In last week’s post — Oil Sands and the Environment – Part I — I discussed greenhouse gas emissions, impacts on wildlife, and I touched upon water usage. I also detailed some of the work of Pembina Institute (PI), which is working to improve the environmental conditions as the oil sands are developed. Today’s article will discuss the tailings ponds, water consumption, impacts to water quality, and impacts to indigenous people.
There are two primary ways of extracting bitumen from the oil sands. In situ production involves injecting steam into the ground to heat up the bitumen which is then pumped out of the ground. Surface mining is done when the resource is fairly close to the surface. During my trip we visited one in situ producer – Cenovus Energy – and one surface miner – Canadian Natural Resources Limited (CNRL). These methods will be discussed in greater detail in next week’s post. CONTINUE»
Concerns Prompted by Tesla Fires
Several vehicle fires involving Tesla’s new high-end Model S sedan have attracted a great deal of media scrutiny. Two of the three reported incidents are now under investigation by the National Highway Traffic Safety Administration (NHTSA). Yet while the company’s founder, Elon Musk, is certainly correct in indicating that gasoline vehicles are involved in the overwhelming majority of vehicle fires, including most of those resulting in fatalities, the statistical comparison he has provided in interviews got me curious enough to track down the data for myself.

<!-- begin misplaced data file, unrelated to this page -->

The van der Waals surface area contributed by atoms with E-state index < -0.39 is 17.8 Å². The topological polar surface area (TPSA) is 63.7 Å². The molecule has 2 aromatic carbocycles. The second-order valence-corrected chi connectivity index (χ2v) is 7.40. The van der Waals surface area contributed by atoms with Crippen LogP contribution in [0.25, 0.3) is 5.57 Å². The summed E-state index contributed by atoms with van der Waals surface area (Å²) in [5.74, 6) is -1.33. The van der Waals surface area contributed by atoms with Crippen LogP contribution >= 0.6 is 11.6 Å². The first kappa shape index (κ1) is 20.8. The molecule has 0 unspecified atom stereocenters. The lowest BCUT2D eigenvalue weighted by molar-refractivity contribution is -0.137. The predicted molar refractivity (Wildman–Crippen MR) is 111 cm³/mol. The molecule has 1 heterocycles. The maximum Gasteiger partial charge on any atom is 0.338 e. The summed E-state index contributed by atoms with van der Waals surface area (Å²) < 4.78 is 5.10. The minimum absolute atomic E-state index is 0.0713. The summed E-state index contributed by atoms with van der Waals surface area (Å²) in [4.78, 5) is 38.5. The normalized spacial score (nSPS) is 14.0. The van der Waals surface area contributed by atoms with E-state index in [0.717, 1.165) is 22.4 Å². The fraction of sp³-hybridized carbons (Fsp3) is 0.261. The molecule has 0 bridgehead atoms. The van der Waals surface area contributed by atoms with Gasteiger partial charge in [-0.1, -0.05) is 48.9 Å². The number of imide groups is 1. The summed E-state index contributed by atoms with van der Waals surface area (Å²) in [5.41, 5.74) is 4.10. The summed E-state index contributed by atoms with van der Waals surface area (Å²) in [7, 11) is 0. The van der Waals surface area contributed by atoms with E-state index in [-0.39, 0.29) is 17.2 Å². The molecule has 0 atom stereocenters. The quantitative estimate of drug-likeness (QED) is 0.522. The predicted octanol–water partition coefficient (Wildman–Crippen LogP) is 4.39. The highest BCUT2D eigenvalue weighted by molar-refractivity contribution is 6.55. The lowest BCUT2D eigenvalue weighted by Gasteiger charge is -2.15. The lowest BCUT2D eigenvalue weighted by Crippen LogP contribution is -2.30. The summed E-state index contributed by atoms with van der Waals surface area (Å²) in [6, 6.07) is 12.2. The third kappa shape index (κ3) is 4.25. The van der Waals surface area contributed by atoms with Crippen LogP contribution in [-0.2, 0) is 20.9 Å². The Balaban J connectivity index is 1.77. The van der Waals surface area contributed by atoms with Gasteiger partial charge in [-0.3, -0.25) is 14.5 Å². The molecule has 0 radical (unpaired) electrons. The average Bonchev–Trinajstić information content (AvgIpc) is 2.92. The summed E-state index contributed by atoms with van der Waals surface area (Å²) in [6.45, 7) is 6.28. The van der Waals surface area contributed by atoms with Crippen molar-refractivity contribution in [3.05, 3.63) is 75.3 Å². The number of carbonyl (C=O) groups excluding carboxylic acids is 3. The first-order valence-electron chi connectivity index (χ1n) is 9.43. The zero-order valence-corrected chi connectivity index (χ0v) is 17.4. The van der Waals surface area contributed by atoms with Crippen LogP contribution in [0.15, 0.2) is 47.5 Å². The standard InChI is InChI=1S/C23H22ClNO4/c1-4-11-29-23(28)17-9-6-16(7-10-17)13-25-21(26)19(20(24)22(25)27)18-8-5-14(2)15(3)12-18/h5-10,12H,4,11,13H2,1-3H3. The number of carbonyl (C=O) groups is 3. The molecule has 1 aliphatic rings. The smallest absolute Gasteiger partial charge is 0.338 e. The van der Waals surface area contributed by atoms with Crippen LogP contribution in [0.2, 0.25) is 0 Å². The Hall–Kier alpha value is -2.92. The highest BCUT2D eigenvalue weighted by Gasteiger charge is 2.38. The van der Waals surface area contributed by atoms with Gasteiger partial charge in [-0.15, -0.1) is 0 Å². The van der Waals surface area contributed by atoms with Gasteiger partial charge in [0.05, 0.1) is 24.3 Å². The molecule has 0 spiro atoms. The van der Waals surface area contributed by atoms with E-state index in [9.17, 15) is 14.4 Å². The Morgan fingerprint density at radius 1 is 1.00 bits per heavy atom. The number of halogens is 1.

How Often Do Gasoline-Powered Cars Catch Fire?
The statistic that caught my attention was that Tesla suffers an average of one fire per 6,333 cars, versus a rate of one fire per 1,350 gasoline-powered cars. I’ve been driving for four decades and have probably observed several million cars on the road in that time, yet I’ve only seen a handful that were burned-out following accidents to the extent of the recent Tesla fires. I sensed something wrong, or at least counter-intuitive about the figures cited by Tesla.
I’ve been writing, researching, and talking a good bit about Arctic issues recently. You can see my piece in Alaska Dispatch, where I claim that the U.S. is “Failing to Meet the Challenges of a Changing Arctic” and I will have forthcoming pieces in the Georgetown Journal of Security Studies and elsewhere.
What comes across is a great disparity in intentions, ambition, and resources devoted to the region between Russia versus the United States. This is most apparent in the status accorded to the security forces.
The US Navy, when asked what they plan to do about an opening Arctic invariably respond by saying “why should we do anything” or “why would we build a new Navy for a new ocean?” They may have a point – there’s not that much up there to protect, and the international regime governing the Arctic is strong: conflict appears highly unlikely.